Despite growing up in Somerset and coming from a family with caving connections (my Grandmother's generation were Mendip cavers), I didn't start caving properly until I was at university in Durham. I soon discovered the joy of digging and so when I returned to Mendip and met Andy Sparrow in the pub in Cheddar and he asked what I did on a Wednesday night my fate was sealed.

Andy, with the Cheddar Caving Club had recently connected Bath Swallet to Rod's Pot and had started the project of connecting Rod's on to the next cave in the system, Drunkards Hole. They had initially started digging from Drunkards, but by the time I joined the team, the focus was from the Rod's Pot side.

Wednesday after Wednesday for over three years, we dug and we hauled bag after bag of sloppy mud. As the dig progressed, I acquired some conveyor belt matting from a nearby quarry to help prolong the life of the drag trays and bags, as well as saving considerable effort hauling. I can't calculate the mechanical advantage of this system, but suffice to say, the efficiencies were significant and far outweighed the effort of lugging the stuff in, in the first place.

After a number of trips to said quarry to top up on conveyor belt, I became known as Posh Pete because I used rubber  ;)

If hauling bags along constricted passages wasn't enough, the spoil heap grew too until we were hauling 30 feet (possible exaggeration here, but it was a long way!) to get the bags to the top! Again, no fancy systems to gain a mechanical advantage, a simple 1:1 haul over a pulley above; one caver above and one below. Just try to keep the bags light and try to avoid filling them with too many holes before they get half way up and spill the contents over whoever is unfortunate enough to be at the bottom.  :eek:

Right when the hauling seemed untenable, a breakthrough provided more stacking space near the end, but after that became full, progress became impossible from the Rod's end. A renewed attempt from the Drunkards side saw more progress and a small extension, with a promising lead. Unfortunately access to the extension is for the thin and fit only, so enthusiasm never really took off at this site...

So if anyone really likes hauling, there's a project there for the taking  (y)

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49873900478_f730cbbc65_o.jpg


49874429686_6e1fa0573f_o.jpg
 

googleygaz

New member
Ian Ball said:
Googlygaz doing good for caver farmer relations and saving a beast is cool so I withdraw my meagre entry.

The farmer actually put us onto some open rifts on his land further up the valley after assisting him here :)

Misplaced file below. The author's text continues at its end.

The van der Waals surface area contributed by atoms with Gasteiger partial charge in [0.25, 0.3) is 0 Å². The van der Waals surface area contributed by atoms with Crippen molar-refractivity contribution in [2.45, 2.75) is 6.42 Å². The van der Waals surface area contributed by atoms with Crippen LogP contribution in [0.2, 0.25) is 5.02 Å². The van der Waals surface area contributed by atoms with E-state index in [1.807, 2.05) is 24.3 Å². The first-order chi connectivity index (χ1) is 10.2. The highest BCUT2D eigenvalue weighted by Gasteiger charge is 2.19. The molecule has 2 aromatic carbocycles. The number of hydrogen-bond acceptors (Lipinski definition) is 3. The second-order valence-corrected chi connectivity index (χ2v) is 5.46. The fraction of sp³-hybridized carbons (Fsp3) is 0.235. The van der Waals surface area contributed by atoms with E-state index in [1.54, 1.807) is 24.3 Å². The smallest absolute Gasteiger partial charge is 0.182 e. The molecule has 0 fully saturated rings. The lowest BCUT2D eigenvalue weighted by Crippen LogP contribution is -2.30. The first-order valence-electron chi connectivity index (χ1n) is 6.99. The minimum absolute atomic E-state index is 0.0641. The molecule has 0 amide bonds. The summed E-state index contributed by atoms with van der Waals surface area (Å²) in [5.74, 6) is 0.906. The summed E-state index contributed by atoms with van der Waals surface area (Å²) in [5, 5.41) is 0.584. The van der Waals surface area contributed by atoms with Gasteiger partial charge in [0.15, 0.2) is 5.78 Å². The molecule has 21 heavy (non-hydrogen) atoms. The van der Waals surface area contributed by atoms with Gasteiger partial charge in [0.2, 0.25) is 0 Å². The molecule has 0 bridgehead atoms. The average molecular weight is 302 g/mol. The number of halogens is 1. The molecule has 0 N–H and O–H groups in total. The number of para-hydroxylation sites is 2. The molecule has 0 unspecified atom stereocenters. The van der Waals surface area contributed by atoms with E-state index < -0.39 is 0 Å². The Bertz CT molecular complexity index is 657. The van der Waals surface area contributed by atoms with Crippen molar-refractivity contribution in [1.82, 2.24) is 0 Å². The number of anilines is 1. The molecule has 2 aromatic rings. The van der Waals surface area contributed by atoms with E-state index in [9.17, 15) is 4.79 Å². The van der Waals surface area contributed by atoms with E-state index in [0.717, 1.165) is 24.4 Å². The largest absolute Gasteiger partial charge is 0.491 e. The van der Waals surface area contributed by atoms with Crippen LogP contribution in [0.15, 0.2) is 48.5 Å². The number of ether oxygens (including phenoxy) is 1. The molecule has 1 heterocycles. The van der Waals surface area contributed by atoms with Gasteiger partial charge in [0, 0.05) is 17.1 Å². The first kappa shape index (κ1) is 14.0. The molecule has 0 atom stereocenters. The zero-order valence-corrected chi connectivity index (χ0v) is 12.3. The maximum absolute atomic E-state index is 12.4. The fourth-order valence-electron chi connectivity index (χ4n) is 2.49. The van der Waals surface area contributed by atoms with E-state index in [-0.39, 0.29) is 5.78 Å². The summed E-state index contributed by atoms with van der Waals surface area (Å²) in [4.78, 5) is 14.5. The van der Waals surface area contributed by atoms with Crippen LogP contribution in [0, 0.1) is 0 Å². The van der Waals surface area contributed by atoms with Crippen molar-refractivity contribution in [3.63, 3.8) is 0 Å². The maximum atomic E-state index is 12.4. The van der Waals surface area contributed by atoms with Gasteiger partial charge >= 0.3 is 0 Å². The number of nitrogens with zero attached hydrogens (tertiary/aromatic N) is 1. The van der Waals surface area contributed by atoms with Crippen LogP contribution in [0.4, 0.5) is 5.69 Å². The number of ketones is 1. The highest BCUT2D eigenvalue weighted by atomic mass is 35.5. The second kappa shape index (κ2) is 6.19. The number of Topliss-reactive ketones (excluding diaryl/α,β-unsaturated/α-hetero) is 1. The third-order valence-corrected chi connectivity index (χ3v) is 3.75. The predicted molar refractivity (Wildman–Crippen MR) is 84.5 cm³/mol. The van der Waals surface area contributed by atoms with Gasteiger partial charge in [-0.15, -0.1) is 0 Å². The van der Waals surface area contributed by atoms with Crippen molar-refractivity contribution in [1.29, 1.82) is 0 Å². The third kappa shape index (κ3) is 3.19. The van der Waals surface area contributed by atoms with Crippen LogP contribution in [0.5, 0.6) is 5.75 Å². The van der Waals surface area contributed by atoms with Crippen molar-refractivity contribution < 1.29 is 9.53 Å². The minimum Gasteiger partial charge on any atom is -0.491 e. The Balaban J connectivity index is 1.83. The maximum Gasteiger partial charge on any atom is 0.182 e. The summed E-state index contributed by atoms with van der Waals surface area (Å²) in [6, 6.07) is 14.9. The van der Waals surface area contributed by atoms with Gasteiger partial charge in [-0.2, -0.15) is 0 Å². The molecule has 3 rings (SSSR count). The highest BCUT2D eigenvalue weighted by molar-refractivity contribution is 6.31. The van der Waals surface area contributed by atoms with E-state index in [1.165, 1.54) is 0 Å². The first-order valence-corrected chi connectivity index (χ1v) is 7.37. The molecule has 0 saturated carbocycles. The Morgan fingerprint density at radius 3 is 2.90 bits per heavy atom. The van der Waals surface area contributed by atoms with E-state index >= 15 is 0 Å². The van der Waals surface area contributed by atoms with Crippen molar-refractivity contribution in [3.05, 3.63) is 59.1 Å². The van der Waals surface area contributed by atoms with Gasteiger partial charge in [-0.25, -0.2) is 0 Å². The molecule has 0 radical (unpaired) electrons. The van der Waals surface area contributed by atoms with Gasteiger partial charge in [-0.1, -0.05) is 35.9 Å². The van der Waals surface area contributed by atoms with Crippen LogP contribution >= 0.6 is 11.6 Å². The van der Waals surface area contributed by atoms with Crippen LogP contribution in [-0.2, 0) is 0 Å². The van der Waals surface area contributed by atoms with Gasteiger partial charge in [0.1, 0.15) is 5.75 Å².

Pegasus

Administrator
Staff member
Thank you, as ever to all those who entered this competition and to the kind donation of the prize!  (y) ;)

Thanks even to the cavers who hijacked the thread to post about hauling systems  :spank:- now split and to be found here  :coffee: :sneaky:

https://ukcaving.com/board/index.php?topic=26432.msg323391;topicseen#new 

The shortlist is:

1) Christine - watch out for those bubbles

2) Alex Sheppard - Alex's mostly but not entirely excellent Titan trip

3) Aricooperdavis - Mission Impossible (watch the video, will make you smile  ;) )

4) StarburstCLA - with a ninja like mission

5) Googleygaz - Sheep Rescue

6) PeteHall - Posh Pete and lots of hauling

..and the winner is (thank you Random.org).....

Googleygaz!  Congratulations!!

More competitions coming soon  ;)

 

googleygaz

New member
Thank you so much that is amazing, Buttered Badgers & Uk caving this is much appreciated and a proper pick me up from the lockdown gloom    :clap:

Pegasus said:
Thank you, as ever to all those who entered this competition and to the kind donation of the prize!  (y) ;)

Thanks even to the cavers who hijacked the thread to post about hauling systems  :spank:- now split and to be found here  :coffee: :sneaky:

https://ukcaving.com/board/index.php?topic=26432.msg323391;topicseen#new 

The shortlist is:

1) Christine - watch out for those bubbles

2) Alex Sheppard - Alex's mostly but not entirely excellent Titan trip

3) Aricooperdavis - Mission Impossible (watch the video, will make you smile  ;) )

4) StarburstCLA - with a ninja like mission

5) Googleygaz - Sheep Rescue

6) PeteHall - Posh Pete and lots of hauling

..and the winner is (thank you Random.org).....

Googleygaz!  Congratulations!!

More competitions coming soon  ;)

 

PeteHall

Moderator
Well done Googleygaz, a worthy winner!

Not only a good hauling story, but also an excellent PR exercise  (y)

Sounds like you did well to catch the sheep without it falling off the ledge; a scared sheep can be pretty suicidal I've found  :eek: